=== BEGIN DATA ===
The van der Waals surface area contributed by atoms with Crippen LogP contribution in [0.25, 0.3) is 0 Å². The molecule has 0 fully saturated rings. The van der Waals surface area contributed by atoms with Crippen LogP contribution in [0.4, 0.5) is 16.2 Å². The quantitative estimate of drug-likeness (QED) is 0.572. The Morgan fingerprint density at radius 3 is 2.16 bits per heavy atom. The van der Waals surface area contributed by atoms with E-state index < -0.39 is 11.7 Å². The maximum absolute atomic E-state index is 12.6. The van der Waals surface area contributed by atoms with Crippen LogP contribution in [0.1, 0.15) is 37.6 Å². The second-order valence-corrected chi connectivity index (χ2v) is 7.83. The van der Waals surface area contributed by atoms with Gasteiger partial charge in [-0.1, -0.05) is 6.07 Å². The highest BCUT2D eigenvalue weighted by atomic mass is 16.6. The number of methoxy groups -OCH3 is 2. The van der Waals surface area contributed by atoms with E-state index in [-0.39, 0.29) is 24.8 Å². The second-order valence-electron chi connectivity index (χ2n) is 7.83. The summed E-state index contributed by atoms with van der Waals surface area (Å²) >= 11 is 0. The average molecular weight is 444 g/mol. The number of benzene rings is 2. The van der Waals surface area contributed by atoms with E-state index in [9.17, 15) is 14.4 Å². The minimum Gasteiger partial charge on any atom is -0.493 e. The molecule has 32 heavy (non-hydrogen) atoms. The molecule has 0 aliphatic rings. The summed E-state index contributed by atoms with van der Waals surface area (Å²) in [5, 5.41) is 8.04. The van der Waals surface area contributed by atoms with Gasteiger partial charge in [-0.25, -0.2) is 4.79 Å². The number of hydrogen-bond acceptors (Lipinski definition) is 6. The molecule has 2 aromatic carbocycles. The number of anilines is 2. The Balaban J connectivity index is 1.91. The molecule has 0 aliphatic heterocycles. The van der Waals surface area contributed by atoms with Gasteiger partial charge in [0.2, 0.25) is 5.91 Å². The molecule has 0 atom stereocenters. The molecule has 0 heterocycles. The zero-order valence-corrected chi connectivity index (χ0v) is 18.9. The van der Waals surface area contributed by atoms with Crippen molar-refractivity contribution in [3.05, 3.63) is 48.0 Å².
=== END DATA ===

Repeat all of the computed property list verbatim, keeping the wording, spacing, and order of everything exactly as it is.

The van der Waals surface area contributed by atoms with Crippen LogP contribution in [0.25, 0.3) is 0 Å². The molecule has 0 fully saturated rings. The van der Waals surface area contributed by atoms with Crippen LogP contribution in [0.4, 0.5) is 16.2 Å². The quantitative estimate of drug-likeness (QED) is 0.572. The Morgan fingerprint density at radius 3 is 2.16 bits per heavy atom. The van der Waals surface area contributed by atoms with E-state index < -0.39 is 11.7 Å². The maximum absolute atomic E-state index is 12.6. The van der Waals surface area contributed by atoms with Crippen LogP contribution in [0.1, 0.15) is 37.6 Å². The second-order valence-corrected chi connectivity index (χ2v) is 7.83. The van der Waals surface area contributed by atoms with Gasteiger partial charge in [-0.1, -0.05) is 6.07 Å². The highest BCUT2D eigenvalue weighted by atomic mass is 16.6. The number of methoxy groups -OCH3 is 2. The van der Waals surface area contributed by atoms with E-state index in [-0.39, 0.29) is 24.8 Å². The second-order valence-electron chi connectivity index (χ2n) is 7.83. The summed E-state index contributed by atoms with van der Waals surface area (Å²) >= 11 is 0. The average molecular weight is 444 g/mol. The number of benzene rings is 2. The van der Waals surface area contributed by atoms with E-state index in [9.17, 15) is 14.4 Å². The minimum Gasteiger partial charge on any atom is -0.493 e. The molecule has 32 heavy (non-hydrogen) atoms. The molecule has 0 aliphatic rings. The summed E-state index contributed by atoms with van der Waals surface area (Å²) in [5, 5.41) is 8.04. The van der Waals surface area contributed by atoms with Gasteiger partial charge in [-0.25, -0.2) is 4.79 Å². The number of hydrogen-bond acceptors (Lipinski definition) is 6. The molecule has 2 aromatic carbocycles. The number of anilines is 2. The Balaban J connectivity index is 1.91. The molecule has 0 aliphatic heterocycles. The van der Waals surface area contributed by atoms with Gasteiger partial charge in [0.2, 0.25) is 5.91 Å². The molecule has 0 atom stereocenters. The molecule has 0 heterocycles. The zero-order valence-corrected chi connectivity index (χ0v) is 18.9. The van der Waals surface area contributed by atoms with Crippen molar-refractivity contribution in [3.05, 3.63) is 48.0 Å².